In his fascinating new book Post Growth, Tim Jackson, director of the Centre for the Understanding of Sustainable Prosperity, asks a disarmingly straightforward question: how are we to live well within the limits of a finite planet? What might prosperity for the world’s population look like, given how close we are to the hard limits of our resources? As with many such questions it is far easier to ask than to answer. But in guiding us toward a response, Jackson asks us to think about something very familiar indeed—namely our health, specifically the idea of health as a kind of balance.
But some preamble is required. Go looking for reasons why the world’s leaders have shielded their eyes to the gathering data about climate and the answer is likely to be: it’s the economy, stupid. Or, more specifically, the apparently inescapable requirement for economies to grow. There is a moral imperative here. In so far as rising affluence is linked to human flourishing—and I’ll come back to this—then, on the face of it, growth looks like a good, even a necessary thing, (although this sets aside what cannot be set aside: that if economic growth is linked to increased material throughput we cannot continue to grow indefinitely. To continue to grow in the face of hard resource constraints tips a potential moral good into an incalculable harm.)
There is also a suite of economic imperatives behind our commitment to growth. I am no economist, but among them is the absolute dependence of capitalist economies on debt, which becomes radically unstable in times of low or negative growth; and the requirement for growth to offset the tendency for innovation to improve efficiency. Without growth, efficiency will drive unemployment—fewer hours required to produce the same quantity of goods—and rising unemployment means fewer wages, declining retail spending, cutbacks in investment and further reductions in unemployment—and so on and on in a vicious spiral. (For a far better account of this than I can muster, see Jackson’s earlier, hugely influential, Prosperity Without Growth—from which the above is borrowed.) This brings us to the two propositions that structure what Jackson calls the dilemma of growth:
- Growth is unsustainable—at least in its current form. Burgeoning resource consumption and rising environmental costs are compounding profound disparities in social wellbeing.
- “De-growth” is unstable—at least under present conditions. Declining consumer demand leads to rising unemployment, falling competitiveness and a spiral of recession.
In Prosperity Without Growth, Jackson outlines the requirement for macro-economic change to address this dilemma. But in the more recent Post Growth, which he describes as a prequel, he takes a step further back, into the sources of human motivation and wellbeing. And this is where health makes its entrance.
Despite a long tendency in economics to conflate human happiness with rising income, there is an irresistible—and still growing—weight of evidence that suggests a paradox. While it is incontrovertible that increased income drastically improves happiness where income is very low—improving the income of the poorest in the world is an urgent moral requirement—once income increases beyond a certain limit—in the region of $20,000 dollars—the link with reported happiness falls away. In some countries, notably the US, it begins to go into reverse—greater wealth starts to immiserate. Nor are we talking about transient unhappiness. As Jackson writes:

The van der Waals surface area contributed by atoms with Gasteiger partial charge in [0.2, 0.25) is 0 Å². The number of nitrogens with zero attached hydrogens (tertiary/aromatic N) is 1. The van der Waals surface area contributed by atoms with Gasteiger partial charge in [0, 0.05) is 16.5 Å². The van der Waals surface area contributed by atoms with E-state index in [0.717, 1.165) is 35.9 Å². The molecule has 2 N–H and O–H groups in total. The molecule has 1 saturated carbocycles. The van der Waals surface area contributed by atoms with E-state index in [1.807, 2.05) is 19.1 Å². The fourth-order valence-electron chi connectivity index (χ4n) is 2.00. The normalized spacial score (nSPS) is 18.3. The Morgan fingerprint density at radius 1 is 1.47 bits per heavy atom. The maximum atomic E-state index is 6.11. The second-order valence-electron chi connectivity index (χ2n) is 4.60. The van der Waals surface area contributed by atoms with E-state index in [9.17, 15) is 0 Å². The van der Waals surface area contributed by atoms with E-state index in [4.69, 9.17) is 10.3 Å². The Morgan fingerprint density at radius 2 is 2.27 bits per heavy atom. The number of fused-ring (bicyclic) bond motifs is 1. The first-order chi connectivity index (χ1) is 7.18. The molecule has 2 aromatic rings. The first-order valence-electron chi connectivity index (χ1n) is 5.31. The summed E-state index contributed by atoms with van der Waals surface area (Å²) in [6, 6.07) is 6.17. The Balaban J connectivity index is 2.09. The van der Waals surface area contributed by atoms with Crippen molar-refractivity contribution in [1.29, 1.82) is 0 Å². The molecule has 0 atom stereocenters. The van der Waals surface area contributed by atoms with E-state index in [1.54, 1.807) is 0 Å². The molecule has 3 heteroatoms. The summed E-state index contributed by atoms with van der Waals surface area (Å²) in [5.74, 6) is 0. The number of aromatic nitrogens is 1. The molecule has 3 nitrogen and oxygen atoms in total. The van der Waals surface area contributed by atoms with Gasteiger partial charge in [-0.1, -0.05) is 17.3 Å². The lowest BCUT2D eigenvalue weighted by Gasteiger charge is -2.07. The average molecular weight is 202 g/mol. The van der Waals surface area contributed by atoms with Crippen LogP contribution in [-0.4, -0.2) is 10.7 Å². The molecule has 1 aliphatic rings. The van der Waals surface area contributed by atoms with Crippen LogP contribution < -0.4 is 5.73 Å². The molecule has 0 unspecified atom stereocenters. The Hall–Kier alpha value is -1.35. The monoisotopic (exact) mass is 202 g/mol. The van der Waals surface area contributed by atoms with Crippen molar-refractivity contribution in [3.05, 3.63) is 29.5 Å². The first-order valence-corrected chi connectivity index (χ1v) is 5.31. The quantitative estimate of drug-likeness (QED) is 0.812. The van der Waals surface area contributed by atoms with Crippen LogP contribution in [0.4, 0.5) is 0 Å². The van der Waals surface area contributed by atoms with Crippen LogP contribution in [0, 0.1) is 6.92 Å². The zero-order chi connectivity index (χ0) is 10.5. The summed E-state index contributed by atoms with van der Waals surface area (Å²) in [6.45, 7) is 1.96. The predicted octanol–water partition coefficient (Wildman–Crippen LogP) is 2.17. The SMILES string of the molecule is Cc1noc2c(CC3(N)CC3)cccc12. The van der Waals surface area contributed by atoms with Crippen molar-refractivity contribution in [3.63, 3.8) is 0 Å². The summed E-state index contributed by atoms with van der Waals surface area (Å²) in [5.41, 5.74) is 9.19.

It’s one of the calamities of modern capitalism that mental ill health now accounts for one of the largest and fastest-growing categories of disease worldwide. Depression costs the global economy more than $1 trillion each year. The human cost is even higher. In the US the suicide rate has risen by almost a third since the beginning of the century.
Despite what the champions of growth will have us believe, beyond a necessary floor, growth is not associated with improved wellbeing. And in some cases, counterintuitively perhaps, the reverse.
Behind the disturbing figures concerning global mental health lies a foundational vice of consumer capitalism. Just as economists are wont to collapse the complex constituents of human flourishing into a single (measurable) financial proxy—income—so consumer capitalism grotesquely exaggerates the acquisitive, status-driven and competitive sides of our natures. To the complex interplay of our needs and longings—material, relational, purposive and, dare I say it, spiritual—capitalism offers a single imperative: consume. By engorging our acquisitive desires, by equating our deepest sense of ourselves with our material status, we are chained to a hedonic treadmill that dooms us to a state of perpetual frustration.
It is against this distortion and impoverishment of human flourishing that Jackson argues. The imperative to move beyond consumer-driven growth arises not just because the environment cannot support it. Change is urgently needed because the economic system to which we are in thrall throws us out of balance. By failing to meet some of our most essential needs it is doomed to immiserate and, ultimately, sicken us. We urgently need to regain a richer, more satisfying understanding of ourselves and our place in the world.
Perhaps, as Richard Powers, author of the superb environmental novel The Overstory puts it in a recent interview in Emergence Magazine, it is not the world that needs saving, it is us.
If you are interested in learning more, I talked with Tim Jackson to explore some of the themes in Post Growth. The transcript is published on my website here.
Julian Sheather is a writer and ethicist
Competing interests: none declared.